SA Corporate Real Estate Fund : The Turnaround Specialist

Editorial Team
Editorial Team

Rory Mackey has put SA Corporate Real Estate Fund on a much sounder footing thanks to a new focus and four pillar approach.


SA Corporate is a diversified property unit trust listed on the JSE. It invests in retail, industrial and commercial property, mostly in the major metropolitan centres of South Africa and its portfolio consists of 139 properties.

The fund however is a traditional underperformer, lagging the market in terms of distribution and share price growth.

But where some see adversity, others grasp opportunity – I’m talking about people like Rory Mackey. He has had an eventful year, stepping in to head up SA Corporate. He’s the fifth CEO in six years.

“The funds woes stemmed from a series of poorly timed acquisitions, disposals and funding structures,” he says.

The result was that while other listed property firms have boomed, SA Corporate has limped along.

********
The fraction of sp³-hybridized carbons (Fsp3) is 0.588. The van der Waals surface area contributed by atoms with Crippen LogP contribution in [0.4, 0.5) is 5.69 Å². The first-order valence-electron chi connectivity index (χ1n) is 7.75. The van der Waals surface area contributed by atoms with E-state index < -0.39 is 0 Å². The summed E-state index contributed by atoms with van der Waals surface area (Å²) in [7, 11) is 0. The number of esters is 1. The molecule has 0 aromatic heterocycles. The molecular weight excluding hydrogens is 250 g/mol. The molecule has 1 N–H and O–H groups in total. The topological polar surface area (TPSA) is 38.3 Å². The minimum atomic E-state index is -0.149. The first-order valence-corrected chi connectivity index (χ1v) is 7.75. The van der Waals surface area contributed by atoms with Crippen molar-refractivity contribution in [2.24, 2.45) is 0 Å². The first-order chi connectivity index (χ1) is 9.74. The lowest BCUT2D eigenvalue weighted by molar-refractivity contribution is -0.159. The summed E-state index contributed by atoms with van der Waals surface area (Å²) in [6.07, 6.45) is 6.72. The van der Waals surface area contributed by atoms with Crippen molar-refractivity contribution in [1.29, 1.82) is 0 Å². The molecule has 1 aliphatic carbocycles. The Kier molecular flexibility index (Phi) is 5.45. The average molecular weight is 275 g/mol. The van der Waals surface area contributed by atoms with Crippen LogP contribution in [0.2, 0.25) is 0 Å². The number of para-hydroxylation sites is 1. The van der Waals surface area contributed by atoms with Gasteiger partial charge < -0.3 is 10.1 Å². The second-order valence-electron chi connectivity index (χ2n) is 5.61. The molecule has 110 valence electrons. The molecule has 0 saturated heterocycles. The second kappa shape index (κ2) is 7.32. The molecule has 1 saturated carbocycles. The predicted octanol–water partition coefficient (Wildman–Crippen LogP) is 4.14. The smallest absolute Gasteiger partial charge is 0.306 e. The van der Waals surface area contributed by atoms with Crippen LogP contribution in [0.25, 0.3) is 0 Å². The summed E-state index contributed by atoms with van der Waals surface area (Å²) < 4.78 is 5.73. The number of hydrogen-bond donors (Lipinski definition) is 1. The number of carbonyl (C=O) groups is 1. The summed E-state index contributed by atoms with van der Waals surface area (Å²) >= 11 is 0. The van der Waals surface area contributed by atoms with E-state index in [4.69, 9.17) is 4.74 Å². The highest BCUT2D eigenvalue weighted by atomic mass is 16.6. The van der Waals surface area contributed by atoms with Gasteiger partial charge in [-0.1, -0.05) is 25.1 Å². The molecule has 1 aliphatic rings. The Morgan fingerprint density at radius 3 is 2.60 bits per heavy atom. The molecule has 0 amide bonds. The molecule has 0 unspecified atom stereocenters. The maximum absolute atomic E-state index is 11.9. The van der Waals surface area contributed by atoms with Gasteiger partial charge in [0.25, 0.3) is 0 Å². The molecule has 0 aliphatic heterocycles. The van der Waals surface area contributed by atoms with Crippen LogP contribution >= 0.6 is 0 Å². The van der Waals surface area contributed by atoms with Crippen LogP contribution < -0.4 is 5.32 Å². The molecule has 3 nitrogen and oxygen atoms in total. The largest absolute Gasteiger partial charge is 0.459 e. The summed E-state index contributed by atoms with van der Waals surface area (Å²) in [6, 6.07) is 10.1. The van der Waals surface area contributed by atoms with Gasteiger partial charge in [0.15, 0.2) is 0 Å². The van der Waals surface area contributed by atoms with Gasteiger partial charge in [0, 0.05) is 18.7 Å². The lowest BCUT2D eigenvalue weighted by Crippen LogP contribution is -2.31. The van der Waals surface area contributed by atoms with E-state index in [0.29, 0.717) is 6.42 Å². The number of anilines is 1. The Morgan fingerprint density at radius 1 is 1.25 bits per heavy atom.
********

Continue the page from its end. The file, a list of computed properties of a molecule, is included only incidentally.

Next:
You could say the only way was up. But that wouldn’t strictly be true. A turnaround in the recent performance (which led to 7.3 percent distribution growth) has been attributed to a strong industrial portfolio and recovering retail assets as well as a new policy rolled out by Mackey. “We have had a busy 12 months initially formulating a turnaround strategy and then executing it,” he says. “Given that the market had lost confidence in the fund due to it being a historic underperformer, it was essential that tangible results from the turnaround strategy were evident very quickly. This we managed to achieve by using disposal proceeds to settle expensive debt, restructuring its debt swap profile and buying back units. As a consequence of the former we were in a position to immediately reduce our weighted average cost of debt by 2.3 percent. The fund was over-hedged with existing swap contracts being too short and expensive. We therefore proceeded to cancel the existing swap contracts and took out new interest-rate swap agreements for tenors informed by a well-considered hedging policy at lower rates. By buying back units we were able to make an immediate improvement to the capital structure particularly because of the fund’s historical underperformance that made buying our own portfolio initially more attractive than making other acquisitions.”